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Critical Care |

Extracorporeal Membrane Oxygenation in a Case of Refractory Status Asthmaticus in Pregnancy

Maria Theodorou, MD; Emily Gilbert, MD
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Loyola University Medical Center, Maywood, IL


Chest. 2015;148(4_MeetingAbstracts):279A. doi:10.1378/chest.2242000
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Abstract

SESSION TITLE: Critical Care Student/Resident Case Report Posters II

SESSION TYPE: Student/Resident Case Report Poster

PRESENTED ON: Tuesday, October 27, 2015 at 01:30 PM - 02:30 PM

INTRODUCTION: One-third of pregnant asthmatics develop a critical asthma syndrome. We present the case of a 38 year old pregnant female with refractory status asthmaticus who ultimately improved with the use of extracorporeal membrane oxygenation (ECMO).

CASE PRESENTATION: A 38 year old African-American female, gravida 1 para 0, at 16 weeks gestation presented to our emergency department (ED) with four days of dry cough and shortness of breath. She has a history of poorly-controlled asthma requiring frequent ED visits, BiPap, and two prior intubations. On presentation, the patient was in severe respiratory distress. She received continuous albuterol-ipratropium, IV magnesium sulfate, IV methylprednisolone, subcutaneous terbutaline and was placed on BiPap with initial ABG demonstrating adequate ventilation and oxygenation. Over the next 36 hours, she developed worsening respiratory distress and hypercapnic respiratory failure requiring intubation. She remained difficult to ventilate despite maximal medical therapy including neuromuscular blockade. A permissive hypercapnia strategy was aborted when the patient developed severe acidosis to pH of 6.8 and hyperkalemia to 9 with associated EKG changes. Given her refractory status asthmaticus, a trial of inhaled anesthesia was initiated using isoflurane which led to improvement in her ventilation and acidosis. However, over the next 24 hours she progressively deteriorated and veno-venous ECMO was initiated. She was maintained on solumedrol, continuous albuterol and ipratropium, IV magnesium sulfate, low-dose epinephrine infusion, continuous aminophylline, and furosemide infusion. The patient's ECMO course was complicated by severe mucosal bleeding and a small intracerebral hemorrhage. A 17-week ultrasound of the fetus revealed ventriculomegaly. After eight days, the patient was successfully weaned off ECMO. She was extubated one week later and eventually discharged to an acute rehabilitation facility.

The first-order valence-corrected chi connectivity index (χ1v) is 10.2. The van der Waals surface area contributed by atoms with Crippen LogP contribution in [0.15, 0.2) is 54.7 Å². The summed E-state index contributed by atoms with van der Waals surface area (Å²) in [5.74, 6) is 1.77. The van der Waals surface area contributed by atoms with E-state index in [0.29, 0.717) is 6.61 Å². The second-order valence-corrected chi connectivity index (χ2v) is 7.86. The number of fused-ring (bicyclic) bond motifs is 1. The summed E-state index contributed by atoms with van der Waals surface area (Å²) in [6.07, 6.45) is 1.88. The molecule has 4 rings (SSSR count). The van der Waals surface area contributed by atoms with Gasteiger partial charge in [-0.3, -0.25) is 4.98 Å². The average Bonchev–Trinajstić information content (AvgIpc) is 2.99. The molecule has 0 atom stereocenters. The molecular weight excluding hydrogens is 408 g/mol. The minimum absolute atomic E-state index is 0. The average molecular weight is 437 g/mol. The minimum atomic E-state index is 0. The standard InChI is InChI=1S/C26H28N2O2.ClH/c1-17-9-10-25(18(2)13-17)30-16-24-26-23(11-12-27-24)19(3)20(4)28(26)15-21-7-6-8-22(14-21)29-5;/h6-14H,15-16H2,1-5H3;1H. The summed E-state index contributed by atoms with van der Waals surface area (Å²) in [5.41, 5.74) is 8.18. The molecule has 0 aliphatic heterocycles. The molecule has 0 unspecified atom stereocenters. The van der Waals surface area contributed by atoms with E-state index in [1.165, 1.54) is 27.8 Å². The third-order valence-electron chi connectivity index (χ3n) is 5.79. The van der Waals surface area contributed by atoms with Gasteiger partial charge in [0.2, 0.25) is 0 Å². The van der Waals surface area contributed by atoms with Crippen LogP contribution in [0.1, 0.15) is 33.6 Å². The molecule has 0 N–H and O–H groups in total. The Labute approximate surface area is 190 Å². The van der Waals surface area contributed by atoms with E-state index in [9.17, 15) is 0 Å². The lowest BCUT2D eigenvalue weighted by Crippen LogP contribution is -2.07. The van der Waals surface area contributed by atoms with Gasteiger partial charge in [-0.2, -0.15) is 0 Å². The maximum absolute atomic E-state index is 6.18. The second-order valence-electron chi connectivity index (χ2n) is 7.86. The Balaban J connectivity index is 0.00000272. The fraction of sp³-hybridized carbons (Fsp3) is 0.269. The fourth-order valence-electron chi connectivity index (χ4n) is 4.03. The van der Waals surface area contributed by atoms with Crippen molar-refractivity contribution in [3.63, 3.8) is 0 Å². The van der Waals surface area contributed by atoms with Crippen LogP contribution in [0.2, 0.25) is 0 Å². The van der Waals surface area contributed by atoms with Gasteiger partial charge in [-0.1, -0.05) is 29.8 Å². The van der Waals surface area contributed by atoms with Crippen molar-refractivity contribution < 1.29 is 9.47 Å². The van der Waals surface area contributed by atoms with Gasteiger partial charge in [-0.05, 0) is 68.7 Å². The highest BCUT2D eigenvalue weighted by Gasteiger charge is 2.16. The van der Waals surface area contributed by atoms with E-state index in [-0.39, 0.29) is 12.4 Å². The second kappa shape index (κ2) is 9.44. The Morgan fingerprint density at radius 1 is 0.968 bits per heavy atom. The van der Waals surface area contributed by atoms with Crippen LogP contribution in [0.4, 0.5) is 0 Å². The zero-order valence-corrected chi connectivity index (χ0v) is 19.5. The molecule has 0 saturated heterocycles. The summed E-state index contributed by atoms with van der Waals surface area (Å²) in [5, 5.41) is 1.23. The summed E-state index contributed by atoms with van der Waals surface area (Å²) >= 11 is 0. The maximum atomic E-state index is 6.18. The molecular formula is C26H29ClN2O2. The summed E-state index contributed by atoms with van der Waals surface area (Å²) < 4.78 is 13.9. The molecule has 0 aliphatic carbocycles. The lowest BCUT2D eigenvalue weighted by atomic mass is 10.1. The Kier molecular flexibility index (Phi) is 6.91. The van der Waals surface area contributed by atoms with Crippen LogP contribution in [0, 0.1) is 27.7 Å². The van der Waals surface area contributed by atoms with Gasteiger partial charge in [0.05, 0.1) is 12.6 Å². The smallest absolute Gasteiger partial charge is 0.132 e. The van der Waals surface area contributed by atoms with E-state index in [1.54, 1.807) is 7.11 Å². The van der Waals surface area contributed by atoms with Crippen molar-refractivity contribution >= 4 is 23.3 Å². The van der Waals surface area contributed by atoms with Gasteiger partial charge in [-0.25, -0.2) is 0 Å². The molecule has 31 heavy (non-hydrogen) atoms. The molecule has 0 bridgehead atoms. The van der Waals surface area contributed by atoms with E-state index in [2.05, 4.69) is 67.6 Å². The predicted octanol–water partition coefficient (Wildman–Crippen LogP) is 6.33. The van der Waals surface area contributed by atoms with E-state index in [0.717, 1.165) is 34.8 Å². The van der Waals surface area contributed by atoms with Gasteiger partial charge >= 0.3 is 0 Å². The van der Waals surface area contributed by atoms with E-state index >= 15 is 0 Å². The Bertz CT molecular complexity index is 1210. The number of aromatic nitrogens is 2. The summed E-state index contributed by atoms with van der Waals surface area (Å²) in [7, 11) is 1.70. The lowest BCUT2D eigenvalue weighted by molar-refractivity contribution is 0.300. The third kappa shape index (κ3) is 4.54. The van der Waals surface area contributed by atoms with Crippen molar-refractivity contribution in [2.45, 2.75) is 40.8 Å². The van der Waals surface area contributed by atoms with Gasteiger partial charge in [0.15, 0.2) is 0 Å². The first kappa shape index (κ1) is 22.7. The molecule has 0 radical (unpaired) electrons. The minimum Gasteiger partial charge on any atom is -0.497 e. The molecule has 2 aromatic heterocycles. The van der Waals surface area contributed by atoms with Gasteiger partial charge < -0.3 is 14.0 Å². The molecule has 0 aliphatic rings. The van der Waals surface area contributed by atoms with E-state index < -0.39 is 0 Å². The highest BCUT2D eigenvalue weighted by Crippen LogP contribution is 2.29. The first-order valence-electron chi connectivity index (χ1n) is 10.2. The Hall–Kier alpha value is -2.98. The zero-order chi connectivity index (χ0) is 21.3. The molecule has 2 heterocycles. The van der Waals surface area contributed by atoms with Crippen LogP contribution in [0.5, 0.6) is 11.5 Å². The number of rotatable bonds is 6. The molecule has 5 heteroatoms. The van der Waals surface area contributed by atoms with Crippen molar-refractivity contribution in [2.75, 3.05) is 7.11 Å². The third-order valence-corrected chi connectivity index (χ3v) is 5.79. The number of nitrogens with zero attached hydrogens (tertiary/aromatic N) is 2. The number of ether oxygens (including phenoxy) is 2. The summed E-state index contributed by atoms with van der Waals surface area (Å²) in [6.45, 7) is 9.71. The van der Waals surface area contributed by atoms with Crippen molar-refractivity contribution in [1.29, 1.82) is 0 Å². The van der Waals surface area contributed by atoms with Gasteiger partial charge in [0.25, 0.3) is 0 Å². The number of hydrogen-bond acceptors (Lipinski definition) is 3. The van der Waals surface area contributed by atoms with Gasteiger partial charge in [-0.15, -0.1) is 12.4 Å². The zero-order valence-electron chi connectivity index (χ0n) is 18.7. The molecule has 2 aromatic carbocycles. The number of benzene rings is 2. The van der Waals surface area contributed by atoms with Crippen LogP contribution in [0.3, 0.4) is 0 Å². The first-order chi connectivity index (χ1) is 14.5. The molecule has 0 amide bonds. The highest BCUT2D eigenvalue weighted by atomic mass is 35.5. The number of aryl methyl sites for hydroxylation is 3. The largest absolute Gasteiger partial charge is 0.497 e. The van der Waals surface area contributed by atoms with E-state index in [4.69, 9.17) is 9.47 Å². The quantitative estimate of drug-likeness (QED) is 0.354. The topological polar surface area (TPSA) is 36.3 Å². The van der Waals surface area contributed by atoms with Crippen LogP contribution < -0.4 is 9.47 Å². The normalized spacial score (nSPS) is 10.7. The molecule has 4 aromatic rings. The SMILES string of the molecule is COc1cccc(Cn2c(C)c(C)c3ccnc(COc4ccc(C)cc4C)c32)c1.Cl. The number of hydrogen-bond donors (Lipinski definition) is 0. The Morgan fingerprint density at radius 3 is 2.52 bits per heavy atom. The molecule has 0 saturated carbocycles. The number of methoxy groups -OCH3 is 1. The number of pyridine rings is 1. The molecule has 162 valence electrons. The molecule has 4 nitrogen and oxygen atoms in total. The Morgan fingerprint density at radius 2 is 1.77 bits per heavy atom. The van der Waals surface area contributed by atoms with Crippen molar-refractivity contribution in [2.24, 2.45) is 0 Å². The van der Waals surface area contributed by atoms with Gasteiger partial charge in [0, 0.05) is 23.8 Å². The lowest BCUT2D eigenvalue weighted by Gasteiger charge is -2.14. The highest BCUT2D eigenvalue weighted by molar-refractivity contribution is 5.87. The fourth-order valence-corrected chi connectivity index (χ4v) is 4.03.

DISCUSSION: Standard medical therapies including permissive hypercapnia are safe and effective treatments for status asthmaticus in pregnancy. Inhaled isoflurane and ECMO have also been used in adults and children with status asthmaticus refractory to conventional therapy. To the best of our knowledge, neither inhaled isoflurane nor ECMO has been described in a pregnant patient with status asthmaticus.

CONCLUSIONS: Our case demonstrates the successful use of ECMO for near-fatal status asthmaticus in pregnancy. The long term effects of this treatment upon our patient’s fetus remain to be seen.

Reference #1: Chan AL, Juarez MM, Gidwani N, Albertson TE. Management of critical asthma syndrome during pregnancy. Clin Rev Allergy Immunol. 2015 Feb;48(1):45-53

Reference #2: Iwaku F, Otsuka H, Kuraishi H, Suzuki H. The investigation of isoflurane therapy for status asthmaticus patients. Arerugi. 2005 Jan;54(1):18-23

Reference #3: King PT, Rosalion A, McMillan J, Buist M, Holmes PW. Extracorporeal membrane oxygenation in pregnancy. Lancet. 2000 Jul 1;356(9223):45-6

DISCLOSURE: The following authors have nothing to disclose: Maria Theodorou, Emily Gilbert

No Product/Research Disclosure Information


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